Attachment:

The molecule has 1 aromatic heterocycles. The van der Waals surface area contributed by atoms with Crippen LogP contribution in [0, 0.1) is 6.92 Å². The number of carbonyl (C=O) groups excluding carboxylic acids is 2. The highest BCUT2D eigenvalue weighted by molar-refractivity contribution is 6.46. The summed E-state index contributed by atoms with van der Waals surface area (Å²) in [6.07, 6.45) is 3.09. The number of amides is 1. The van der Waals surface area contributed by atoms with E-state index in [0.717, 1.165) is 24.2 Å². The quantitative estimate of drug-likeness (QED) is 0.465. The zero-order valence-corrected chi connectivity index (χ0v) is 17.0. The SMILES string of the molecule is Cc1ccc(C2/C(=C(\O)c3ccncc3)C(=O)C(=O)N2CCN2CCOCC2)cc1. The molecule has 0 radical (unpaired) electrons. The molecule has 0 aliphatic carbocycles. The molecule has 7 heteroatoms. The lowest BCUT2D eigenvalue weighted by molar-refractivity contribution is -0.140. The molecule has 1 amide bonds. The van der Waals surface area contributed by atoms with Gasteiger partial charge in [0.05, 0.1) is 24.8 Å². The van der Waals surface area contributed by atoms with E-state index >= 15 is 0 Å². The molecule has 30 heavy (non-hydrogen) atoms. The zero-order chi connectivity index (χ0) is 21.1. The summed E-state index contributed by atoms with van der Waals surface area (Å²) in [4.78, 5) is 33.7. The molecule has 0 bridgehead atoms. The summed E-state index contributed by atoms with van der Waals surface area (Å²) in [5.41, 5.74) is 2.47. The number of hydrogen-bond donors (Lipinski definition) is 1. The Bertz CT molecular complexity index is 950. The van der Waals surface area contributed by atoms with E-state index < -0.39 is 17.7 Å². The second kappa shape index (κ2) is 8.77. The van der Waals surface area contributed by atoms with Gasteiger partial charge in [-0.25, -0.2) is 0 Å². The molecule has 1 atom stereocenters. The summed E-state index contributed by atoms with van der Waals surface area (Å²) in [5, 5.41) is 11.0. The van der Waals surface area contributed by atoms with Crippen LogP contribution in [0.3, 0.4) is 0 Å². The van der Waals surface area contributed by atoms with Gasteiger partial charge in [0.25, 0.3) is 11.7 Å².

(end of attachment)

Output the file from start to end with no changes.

The molecule has 1 aromatic heterocycles. The van der Waals surface area contributed by atoms with Crippen LogP contribution in [0, 0.1) is 6.92 Å². The number of carbonyl (C=O) groups excluding carboxylic acids is 2. The highest BCUT2D eigenvalue weighted by molar-refractivity contribution is 6.46. The summed E-state index contributed by atoms with van der Waals surface area (Å²) in [6.07, 6.45) is 3.09. The number of amides is 1. The van der Waals surface area contributed by atoms with E-state index in [0.717, 1.165) is 24.2 Å². The quantitative estimate of drug-likeness (QED) is 0.465. The zero-order valence-corrected chi connectivity index (χ0v) is 17.0. The SMILES string of the molecule is Cc1ccc(C2/C(=C(\O)c3ccncc3)C(=O)C(=O)N2CCN2CCOCC2)cc1. The molecule has 0 radical (unpaired) electrons. The molecule has 0 aliphatic carbocycles. The molecule has 7 heteroatoms. The lowest BCUT2D eigenvalue weighted by molar-refractivity contribution is -0.140. The molecule has 1 amide bonds. The van der Waals surface area contributed by atoms with Gasteiger partial charge in [0.05, 0.1) is 24.8 Å². The van der Waals surface area contributed by atoms with E-state index >= 15 is 0 Å². The molecule has 30 heavy (non-hydrogen) atoms. The zero-order chi connectivity index (χ0) is 21.1. The summed E-state index contributed by atoms with van der Waals surface area (Å²) in [4.78, 5) is 33.7. The molecule has 0 bridgehead atoms. The summed E-state index contributed by atoms with van der Waals surface area (Å²) in [5.41, 5.74) is 2.47. The number of hydrogen-bond donors (Lipinski definition) is 1. The Bertz CT molecular complexity index is 950. The van der Waals surface area contributed by atoms with E-state index < -0.39 is 17.7 Å². The second kappa shape index (κ2) is 8.77. The van der Waals surface area contributed by atoms with Gasteiger partial charge in [-0.25, -0.2) is 0 Å². The molecule has 1 atom stereocenters. The summed E-state index contributed by atoms with van der Waals surface area (Å²) in [5, 5.41) is 11.0. The van der Waals surface area contributed by atoms with Crippen LogP contribution in [0.3, 0.4) is 0 Å². The van der Waals surface area contributed by atoms with Gasteiger partial charge in [0.25, 0.3) is 11.7 Å².